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Schrodinger: Life and Thought

4.12 of 5 stars 4.12  ·  rating details  ·  32 ratings  ·  4 reviews
The first comprehensive biography of Erwin Schrodinger--a brilliant and charming Austrian scientist--is drawn from the recollections of friends, family and colleagues, as well as contemporary records, letters and diaries.
Paperback, 525 pages
Published May 29th 1992 by Cambridge University Press (first published July 28th 1989)
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Dallas
Moore's account of Erwin Schrödinger's life isn't a bad read at all. For those unacquainted with the mathematical rigor of quantum mechanics, it is a little difficult to follow. The flow is somewhat choppy, and the mix of equations and technical descriptions might sidetrack the lay-reader. More emphasis could have been placed on simplification, but realistically, QM is a difficult concept to grasp even without the math.

For those who are curious to know what Schrödinger's work is all about, I
...more
Tony Gualtieri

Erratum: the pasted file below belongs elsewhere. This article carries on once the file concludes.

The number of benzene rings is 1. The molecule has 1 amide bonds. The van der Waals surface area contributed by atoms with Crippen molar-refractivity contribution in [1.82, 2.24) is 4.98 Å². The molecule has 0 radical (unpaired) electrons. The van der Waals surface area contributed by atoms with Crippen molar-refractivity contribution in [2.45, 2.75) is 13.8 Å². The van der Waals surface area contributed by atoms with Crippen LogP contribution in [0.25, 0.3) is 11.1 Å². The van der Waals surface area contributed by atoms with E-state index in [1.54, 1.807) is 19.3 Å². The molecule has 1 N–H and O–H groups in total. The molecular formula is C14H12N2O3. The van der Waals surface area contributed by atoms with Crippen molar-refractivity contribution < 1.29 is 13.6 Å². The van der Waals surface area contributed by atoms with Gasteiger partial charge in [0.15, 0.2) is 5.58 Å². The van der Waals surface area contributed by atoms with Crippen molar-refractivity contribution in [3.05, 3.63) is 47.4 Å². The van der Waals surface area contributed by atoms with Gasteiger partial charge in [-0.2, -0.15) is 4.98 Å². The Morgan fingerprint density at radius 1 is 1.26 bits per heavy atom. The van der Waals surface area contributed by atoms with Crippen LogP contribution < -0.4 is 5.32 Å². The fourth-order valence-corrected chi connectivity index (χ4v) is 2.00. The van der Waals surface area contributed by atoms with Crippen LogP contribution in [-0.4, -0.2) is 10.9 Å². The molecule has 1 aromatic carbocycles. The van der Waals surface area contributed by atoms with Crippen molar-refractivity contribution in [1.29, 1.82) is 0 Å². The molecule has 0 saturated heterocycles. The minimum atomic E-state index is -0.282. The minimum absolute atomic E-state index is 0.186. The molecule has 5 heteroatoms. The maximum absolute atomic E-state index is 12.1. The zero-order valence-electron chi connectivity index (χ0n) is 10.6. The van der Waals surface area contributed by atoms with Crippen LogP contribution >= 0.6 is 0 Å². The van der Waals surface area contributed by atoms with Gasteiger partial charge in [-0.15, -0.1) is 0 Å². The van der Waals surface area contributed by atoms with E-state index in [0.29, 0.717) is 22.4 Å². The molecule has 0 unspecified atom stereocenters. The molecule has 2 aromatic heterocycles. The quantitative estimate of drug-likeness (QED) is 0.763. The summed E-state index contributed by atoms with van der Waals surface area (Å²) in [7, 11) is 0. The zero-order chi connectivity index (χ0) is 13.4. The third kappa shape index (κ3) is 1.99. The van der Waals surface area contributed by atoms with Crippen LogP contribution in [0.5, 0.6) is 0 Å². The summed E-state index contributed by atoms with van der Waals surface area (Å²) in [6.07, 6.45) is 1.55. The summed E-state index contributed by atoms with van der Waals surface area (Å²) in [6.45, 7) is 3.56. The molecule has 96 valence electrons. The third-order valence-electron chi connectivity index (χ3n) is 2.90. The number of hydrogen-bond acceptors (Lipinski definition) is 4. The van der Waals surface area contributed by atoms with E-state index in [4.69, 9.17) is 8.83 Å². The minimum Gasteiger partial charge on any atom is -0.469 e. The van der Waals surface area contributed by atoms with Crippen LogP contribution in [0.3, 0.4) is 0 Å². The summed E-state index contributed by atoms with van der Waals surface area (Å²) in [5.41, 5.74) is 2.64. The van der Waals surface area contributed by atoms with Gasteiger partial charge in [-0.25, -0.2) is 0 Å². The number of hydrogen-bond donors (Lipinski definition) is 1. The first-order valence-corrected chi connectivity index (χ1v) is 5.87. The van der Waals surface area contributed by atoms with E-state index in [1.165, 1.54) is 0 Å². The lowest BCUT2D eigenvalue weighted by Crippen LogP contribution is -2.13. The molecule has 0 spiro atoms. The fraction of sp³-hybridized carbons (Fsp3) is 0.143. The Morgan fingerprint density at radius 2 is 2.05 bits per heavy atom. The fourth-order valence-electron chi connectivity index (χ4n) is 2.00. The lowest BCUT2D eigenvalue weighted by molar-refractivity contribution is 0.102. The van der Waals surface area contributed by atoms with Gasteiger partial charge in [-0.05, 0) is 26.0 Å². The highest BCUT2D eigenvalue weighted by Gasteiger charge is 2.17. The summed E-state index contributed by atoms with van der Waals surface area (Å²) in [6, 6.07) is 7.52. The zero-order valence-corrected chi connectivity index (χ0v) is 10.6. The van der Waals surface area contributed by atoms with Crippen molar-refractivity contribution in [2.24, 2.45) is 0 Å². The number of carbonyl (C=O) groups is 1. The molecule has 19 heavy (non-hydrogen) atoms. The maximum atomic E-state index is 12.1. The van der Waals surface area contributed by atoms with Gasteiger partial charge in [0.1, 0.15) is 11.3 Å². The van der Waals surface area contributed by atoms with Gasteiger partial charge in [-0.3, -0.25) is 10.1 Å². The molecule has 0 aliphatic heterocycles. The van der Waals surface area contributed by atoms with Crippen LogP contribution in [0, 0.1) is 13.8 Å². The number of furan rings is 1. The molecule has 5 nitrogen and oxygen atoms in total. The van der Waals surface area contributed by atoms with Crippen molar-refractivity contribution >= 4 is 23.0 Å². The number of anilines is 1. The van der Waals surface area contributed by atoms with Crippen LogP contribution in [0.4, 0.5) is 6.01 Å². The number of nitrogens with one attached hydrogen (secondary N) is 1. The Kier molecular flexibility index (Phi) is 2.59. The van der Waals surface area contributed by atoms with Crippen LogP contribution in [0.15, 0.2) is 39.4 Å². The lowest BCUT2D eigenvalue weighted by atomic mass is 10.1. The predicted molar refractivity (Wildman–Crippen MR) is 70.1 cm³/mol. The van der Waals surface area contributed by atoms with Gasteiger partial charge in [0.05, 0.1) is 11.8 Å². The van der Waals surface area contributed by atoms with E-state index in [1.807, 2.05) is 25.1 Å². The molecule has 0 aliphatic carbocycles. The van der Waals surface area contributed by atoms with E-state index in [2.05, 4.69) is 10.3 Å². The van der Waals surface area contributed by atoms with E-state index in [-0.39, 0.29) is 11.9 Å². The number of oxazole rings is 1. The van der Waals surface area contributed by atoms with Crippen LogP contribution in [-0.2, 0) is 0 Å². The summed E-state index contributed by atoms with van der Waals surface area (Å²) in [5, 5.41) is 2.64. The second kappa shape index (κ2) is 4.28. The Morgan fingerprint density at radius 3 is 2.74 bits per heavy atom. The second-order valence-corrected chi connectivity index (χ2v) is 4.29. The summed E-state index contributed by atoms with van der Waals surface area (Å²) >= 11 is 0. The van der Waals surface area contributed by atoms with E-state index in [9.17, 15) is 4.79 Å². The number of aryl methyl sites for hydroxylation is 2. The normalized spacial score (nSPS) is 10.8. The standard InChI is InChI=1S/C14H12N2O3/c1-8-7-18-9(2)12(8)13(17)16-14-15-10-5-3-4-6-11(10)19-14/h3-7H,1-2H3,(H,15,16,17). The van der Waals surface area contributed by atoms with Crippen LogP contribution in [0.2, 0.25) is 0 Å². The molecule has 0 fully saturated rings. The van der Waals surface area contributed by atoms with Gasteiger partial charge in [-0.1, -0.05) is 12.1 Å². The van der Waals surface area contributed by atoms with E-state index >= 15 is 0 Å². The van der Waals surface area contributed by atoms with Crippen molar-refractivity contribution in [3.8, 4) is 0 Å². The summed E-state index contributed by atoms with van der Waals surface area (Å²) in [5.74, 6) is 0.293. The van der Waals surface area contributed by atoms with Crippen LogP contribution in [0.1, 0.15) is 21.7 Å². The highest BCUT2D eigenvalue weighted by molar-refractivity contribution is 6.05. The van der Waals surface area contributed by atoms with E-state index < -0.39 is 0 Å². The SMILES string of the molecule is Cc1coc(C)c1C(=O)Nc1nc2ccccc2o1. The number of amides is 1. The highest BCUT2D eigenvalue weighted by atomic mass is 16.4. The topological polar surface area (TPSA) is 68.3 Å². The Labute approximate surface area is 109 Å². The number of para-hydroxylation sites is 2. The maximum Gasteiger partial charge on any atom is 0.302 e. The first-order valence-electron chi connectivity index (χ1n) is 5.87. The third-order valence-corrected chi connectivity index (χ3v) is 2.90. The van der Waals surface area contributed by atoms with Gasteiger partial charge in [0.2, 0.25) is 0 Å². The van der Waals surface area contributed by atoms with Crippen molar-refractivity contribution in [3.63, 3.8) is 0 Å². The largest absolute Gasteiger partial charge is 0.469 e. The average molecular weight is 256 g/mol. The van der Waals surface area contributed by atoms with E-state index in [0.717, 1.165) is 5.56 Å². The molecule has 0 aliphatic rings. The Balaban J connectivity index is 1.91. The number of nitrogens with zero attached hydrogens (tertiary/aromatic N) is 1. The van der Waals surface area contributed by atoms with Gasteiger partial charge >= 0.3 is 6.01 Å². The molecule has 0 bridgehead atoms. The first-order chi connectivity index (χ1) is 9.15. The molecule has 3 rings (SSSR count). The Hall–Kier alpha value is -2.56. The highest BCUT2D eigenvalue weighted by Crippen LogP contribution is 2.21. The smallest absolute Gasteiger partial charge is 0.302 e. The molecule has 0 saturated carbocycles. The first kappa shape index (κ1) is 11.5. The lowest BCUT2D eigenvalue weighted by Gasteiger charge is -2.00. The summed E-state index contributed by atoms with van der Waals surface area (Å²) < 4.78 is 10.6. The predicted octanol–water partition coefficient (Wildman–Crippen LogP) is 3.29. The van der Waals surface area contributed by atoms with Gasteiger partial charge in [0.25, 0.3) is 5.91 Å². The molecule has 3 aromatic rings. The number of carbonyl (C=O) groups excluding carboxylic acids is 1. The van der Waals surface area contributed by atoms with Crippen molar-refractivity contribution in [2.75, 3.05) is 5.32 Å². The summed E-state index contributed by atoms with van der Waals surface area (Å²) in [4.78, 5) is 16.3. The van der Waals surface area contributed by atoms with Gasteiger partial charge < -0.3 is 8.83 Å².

I started this biography curious about Schrödinger's physics and ended it curious about Schrödinger's philosophy. The book does a wonderful job outlining the life and works. It doesn't shy away from equations, but at the same time the author is careful to define his variables. It's surprising how often this isn't done. With a bit of work, one comes away with a reasonable introduction to quantum wave mechanics and other areas that Schrödinger worked on (color theory, statistical approaches to phy ...more
Angus
I stopped half way through this because for some reason I stopped reading for like a year. I do recall this being an interesting read about a scientist I think is a fairly underrated and only famous to most people for a mental parlor trick. He was much more than just his cat people.
Joel Rubin
Intended for physicists. Contains equations. Goes into detail about Schrodinger's thought process leading to the wave equation.
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He rejected traditional religious beliefs (Jewish, Christian, and Islamic) not on the basis of any reasoned argument, nor even with an expression of emotional antipathy, for he loved to use religious expressions and metaphors, but simply by saying that they are naive.” 2 likes
He claimed to be an atheist, but he always used religious symbolism...” 1 likes
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